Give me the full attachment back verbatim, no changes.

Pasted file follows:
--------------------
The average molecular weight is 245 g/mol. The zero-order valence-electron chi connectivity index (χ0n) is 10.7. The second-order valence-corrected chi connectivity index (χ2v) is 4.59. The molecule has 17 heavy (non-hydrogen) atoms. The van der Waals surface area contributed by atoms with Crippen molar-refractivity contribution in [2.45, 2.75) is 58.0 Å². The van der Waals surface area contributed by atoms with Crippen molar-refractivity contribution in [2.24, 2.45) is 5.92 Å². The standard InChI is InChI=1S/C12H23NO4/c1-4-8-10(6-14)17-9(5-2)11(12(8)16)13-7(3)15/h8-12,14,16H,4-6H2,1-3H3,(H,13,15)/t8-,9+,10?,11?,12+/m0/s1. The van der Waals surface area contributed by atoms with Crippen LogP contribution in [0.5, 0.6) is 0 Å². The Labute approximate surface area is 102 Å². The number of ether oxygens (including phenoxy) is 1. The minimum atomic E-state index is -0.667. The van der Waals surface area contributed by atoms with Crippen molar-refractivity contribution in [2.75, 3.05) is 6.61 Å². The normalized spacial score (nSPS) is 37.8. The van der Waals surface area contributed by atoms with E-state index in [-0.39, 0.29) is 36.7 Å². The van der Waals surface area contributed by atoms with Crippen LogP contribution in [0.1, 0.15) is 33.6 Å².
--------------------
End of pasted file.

The average molecular weight is 245 g/mol. The zero-order valence-electron chi connectivity index (χ0n) is 10.7. The second-order valence-corrected chi connectivity index (χ2v) is 4.59. The molecule has 17 heavy (non-hydrogen) atoms. The van der Waals surface area contributed by atoms with Crippen molar-refractivity contribution in [2.45, 2.75) is 58.0 Å². The van der Waals surface area contributed by atoms with Crippen molar-refractivity contribution in [2.24, 2.45) is 5.92 Å². The standard InChI is InChI=1S/C12H23NO4/c1-4-8-10(6-14)17-9(5-2)11(12(8)16)13-7(3)15/h8-12,14,16H,4-6H2,1-3H3,(H,13,15)/t8-,9+,10?,11?,12+/m0/s1. The van der Waals surface area contributed by atoms with Crippen LogP contribution in [0.5, 0.6) is 0 Å². The Labute approximate surface area is 102 Å². The number of ether oxygens (including phenoxy) is 1. The minimum atomic E-state index is -0.667. The van der Waals surface area contributed by atoms with Crippen molar-refractivity contribution in [2.75, 3.05) is 6.61 Å². The normalized spacial score (nSPS) is 37.8. The van der Waals surface area contributed by atoms with E-state index in [-0.39, 0.29) is 36.7 Å². The van der Waals surface area contributed by atoms with Crippen LogP contribution in [0.1, 0.15) is 33.6 Å².